Tax bird seed? Yes, that’s what Governor Kitzhaber is asking the legislature to do, and it may serve as a symbol for the eagerness of Democrats to extract more money not just from households with bird feeders but everybody else as well.
The 2015 legislature is getting organized this month, and in February it will start passing new laws. So far, about 500 bills have been introduced for consideration in the Senate, and about 800 in the House. There’s no shortage of proposals to raise taxes or other charges that would force many residents to pay more for the increasingly dubious privilege of living in this state.
House Bill 2401 was pre-session filed at the request of Kitzhaber, who wants suppliers of wild bird feed to pay an excise tax of 5 cents a pound. So when you go down to the feed store for a 25-pound sack of sunflower seeds, you’ll pay $20.20 instead of the current price of $18.95.
The governor wants the tax to start in 2016 and be in effect through 2022, and the money would support new funds to support the greater sage grouse and wild birds in general. Another way to support wild birds would be not to make it more expensive to feed them through the winter.
The bird tax is only a pimple on the mountain of tax and fee proposals Democrats have prepared for this session. Start with a proposal for a state property tax — the rate is left blank in the bill, HB 2078 — whose proceeds would be distributed to counties.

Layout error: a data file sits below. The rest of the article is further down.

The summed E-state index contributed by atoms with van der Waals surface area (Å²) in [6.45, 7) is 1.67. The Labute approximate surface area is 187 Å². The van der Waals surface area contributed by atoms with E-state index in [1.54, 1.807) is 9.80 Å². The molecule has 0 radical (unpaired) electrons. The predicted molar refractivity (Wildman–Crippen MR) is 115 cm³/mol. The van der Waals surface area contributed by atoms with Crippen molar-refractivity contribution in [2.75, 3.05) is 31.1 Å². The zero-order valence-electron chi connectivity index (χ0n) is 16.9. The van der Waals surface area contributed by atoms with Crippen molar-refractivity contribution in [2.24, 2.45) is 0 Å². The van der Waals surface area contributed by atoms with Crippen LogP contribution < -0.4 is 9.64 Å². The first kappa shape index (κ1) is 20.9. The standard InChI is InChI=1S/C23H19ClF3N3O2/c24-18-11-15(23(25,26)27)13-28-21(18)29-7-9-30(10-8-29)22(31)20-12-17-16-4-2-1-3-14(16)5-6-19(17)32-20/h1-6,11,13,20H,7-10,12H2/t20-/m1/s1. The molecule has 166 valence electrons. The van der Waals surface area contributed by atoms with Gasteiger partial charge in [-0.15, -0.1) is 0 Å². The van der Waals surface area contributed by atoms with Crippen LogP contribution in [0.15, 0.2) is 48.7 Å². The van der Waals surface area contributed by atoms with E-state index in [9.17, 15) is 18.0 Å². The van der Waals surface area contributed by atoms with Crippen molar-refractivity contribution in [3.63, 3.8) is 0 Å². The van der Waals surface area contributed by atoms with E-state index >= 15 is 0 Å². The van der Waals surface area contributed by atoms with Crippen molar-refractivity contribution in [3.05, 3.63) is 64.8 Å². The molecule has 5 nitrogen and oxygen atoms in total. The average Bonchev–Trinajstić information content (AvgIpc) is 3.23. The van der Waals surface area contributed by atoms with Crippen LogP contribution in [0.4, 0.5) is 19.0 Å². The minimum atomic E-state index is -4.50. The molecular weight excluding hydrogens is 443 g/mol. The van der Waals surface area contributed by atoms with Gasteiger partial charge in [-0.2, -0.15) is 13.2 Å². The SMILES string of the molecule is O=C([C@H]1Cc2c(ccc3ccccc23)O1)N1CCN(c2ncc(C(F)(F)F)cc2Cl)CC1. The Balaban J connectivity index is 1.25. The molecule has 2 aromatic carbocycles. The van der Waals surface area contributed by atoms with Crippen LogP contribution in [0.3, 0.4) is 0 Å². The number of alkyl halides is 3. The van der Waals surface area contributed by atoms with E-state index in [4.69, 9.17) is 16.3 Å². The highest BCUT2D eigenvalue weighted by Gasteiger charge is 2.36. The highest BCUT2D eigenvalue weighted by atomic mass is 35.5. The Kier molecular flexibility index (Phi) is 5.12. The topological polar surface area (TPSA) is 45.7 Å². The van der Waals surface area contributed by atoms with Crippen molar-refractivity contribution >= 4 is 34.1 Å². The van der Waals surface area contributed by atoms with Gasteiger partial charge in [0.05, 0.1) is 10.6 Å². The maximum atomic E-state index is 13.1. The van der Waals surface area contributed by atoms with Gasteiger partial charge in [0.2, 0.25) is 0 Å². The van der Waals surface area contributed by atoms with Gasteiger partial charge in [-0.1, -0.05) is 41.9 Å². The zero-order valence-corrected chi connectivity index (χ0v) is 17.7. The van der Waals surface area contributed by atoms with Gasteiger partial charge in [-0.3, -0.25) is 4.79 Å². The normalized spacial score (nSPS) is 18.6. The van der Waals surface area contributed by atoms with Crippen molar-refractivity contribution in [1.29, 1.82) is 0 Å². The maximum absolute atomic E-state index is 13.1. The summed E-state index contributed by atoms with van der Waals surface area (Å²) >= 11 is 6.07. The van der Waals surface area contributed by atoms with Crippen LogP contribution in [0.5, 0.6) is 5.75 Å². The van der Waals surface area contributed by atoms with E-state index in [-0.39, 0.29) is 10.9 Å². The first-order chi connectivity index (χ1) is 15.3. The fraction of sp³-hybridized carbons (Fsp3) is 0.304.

Then there are bills for a carbon tax on fossil fuel and on electricity generated by burning natural gas, oil or coal. The tax would be $30 a ton of carbon dioxide emitted and would rise $10 each year starting in 2017.
Another bill would raise the maximum tax value of property to the market value when sold, though this, like some of the other tax ideas, would require approval of a constitutional amendment by the voters.
Various bills would raise the minimum wage, and one would push it up to $15 by 2018, after which it would continue to rise every year according to the Consumer Price Index. If legislators are so eager for people to get paid more, why don’t they start a business, try to drum up some sales and hire employees at handsome rates of pay?
Among dozens of bills I picked at random and read on the legislature’s website Sunday, guess how many would make it easier or less expensive to run a business in Oregon. I did not see a single one. (hh)